How University of Cambridge Researchers Used Location To Predict Foot Traffic

It’s a question as old as time itself: How do we understand how people behave? Scientific researchers are constantly trying to uncover and analyze people’s behavioral patterns. In recent years, technological advancements have provided new and exciting opportunities for researchers to explore.

Indeed, such advancements have led to the creation of vast amounts of behavioral data, which in turn provide unique possibilities that survey data and small scale research alone cannot provide. In particular, the wide use of cell phones makes it possible for researchers to (ethically, and with privacy at the forefront) examine human mobility using location data from signals such as bluetooth and GPS.

So, where does Foursquare come into the picture?

As a pioneer in the geolocation industry, Foursquare builds proprietary technology for understanding the places people go, offering a trustworthy, privacy-first source of human activity data. Recognizing the power of this data, researchers from University of Cambridge conducted a large-scale study of consumer behavior, examining Foursquare’s longitudinal dataset of millions of visits that shows people’s urban mobility and activity patterns at public venues in Greater London over three years. From the analysis, the researchers provide a framework capturing the popularity dynamics in urban neighborhoods to predict the success of newly established venues.

In other words, by analyzing visitation patterns in different neighborhoods over time, the researchers were able to identify and predict trends. For example, nightlife venues with a large volume of traffic in the evening made up a significant proportion of the venues in Camden Town, whereas work-related venues dominated St. Pancras, causing foot traffic to decline after rush hour. From these findings, the researchers concluded that Camden Town is a youth-dominated area, while St. Pancras is a hub for commuters. In this way, visitation patterns can be used to forecast the popularity and success of new venues and predict how demand will change over time. You can read more about this empirical study in the EPJ Data Science Journal.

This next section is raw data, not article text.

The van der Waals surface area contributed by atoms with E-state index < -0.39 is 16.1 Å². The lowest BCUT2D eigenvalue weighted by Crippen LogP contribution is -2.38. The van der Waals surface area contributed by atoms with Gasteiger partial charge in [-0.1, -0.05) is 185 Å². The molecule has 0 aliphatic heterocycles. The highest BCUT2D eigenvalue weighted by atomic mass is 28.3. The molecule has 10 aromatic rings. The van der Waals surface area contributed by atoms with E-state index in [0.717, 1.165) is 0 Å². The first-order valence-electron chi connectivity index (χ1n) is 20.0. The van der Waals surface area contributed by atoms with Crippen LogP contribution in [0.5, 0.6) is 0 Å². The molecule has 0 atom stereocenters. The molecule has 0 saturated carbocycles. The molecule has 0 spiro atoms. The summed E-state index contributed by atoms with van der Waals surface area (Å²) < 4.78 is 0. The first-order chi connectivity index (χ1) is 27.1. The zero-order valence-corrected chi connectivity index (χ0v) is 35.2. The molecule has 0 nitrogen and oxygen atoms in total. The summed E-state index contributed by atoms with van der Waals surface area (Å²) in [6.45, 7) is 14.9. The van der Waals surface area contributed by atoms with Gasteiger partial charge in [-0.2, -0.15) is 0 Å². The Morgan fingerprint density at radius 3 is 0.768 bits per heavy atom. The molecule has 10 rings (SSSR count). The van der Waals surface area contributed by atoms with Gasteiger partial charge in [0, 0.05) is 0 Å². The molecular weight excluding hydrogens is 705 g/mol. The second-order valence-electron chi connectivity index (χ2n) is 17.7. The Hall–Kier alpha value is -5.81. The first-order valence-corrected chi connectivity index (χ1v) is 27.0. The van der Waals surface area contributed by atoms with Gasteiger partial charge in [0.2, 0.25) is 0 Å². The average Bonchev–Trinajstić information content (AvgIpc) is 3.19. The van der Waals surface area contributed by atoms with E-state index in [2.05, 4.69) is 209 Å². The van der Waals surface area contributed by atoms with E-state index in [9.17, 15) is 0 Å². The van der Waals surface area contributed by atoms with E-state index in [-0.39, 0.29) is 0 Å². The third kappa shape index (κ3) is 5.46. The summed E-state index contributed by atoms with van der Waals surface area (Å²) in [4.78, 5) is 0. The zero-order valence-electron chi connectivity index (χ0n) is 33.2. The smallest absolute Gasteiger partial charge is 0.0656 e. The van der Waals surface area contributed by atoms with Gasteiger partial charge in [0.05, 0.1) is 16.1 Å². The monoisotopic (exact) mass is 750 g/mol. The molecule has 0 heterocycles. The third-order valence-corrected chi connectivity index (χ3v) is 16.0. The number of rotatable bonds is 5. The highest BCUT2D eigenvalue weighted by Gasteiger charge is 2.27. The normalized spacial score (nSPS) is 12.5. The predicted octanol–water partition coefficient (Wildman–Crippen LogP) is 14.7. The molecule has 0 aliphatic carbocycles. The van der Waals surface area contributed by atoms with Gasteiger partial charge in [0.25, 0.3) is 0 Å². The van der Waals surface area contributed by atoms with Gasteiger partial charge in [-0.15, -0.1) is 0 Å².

The study illustrates how location data can be employed to derive a deeper understanding of human mobility from an academic perspective, as well as how businesses can leverage this technology to predict demand and improve the customer experience. This is especially important in the COVID-19 era, as Foursquare’s own research has shown the emergence of different trends in how people are adapting shopping, dining, travel, leisure, etc. habits. Long term, examining point of interest and foot traffic data could help researchers understand how the pandemic permanently transformed or impacted certain behaviors.

For researchers seeking to better understand the movement of large communities and develop frameworks for human activity, Foursquare’s location technology presents unique opportunities for knowledge creation. Contact us for more information about utilizing Foursquare technology in scientific research, or explore the free location datasets available through the AWS Marketplace.

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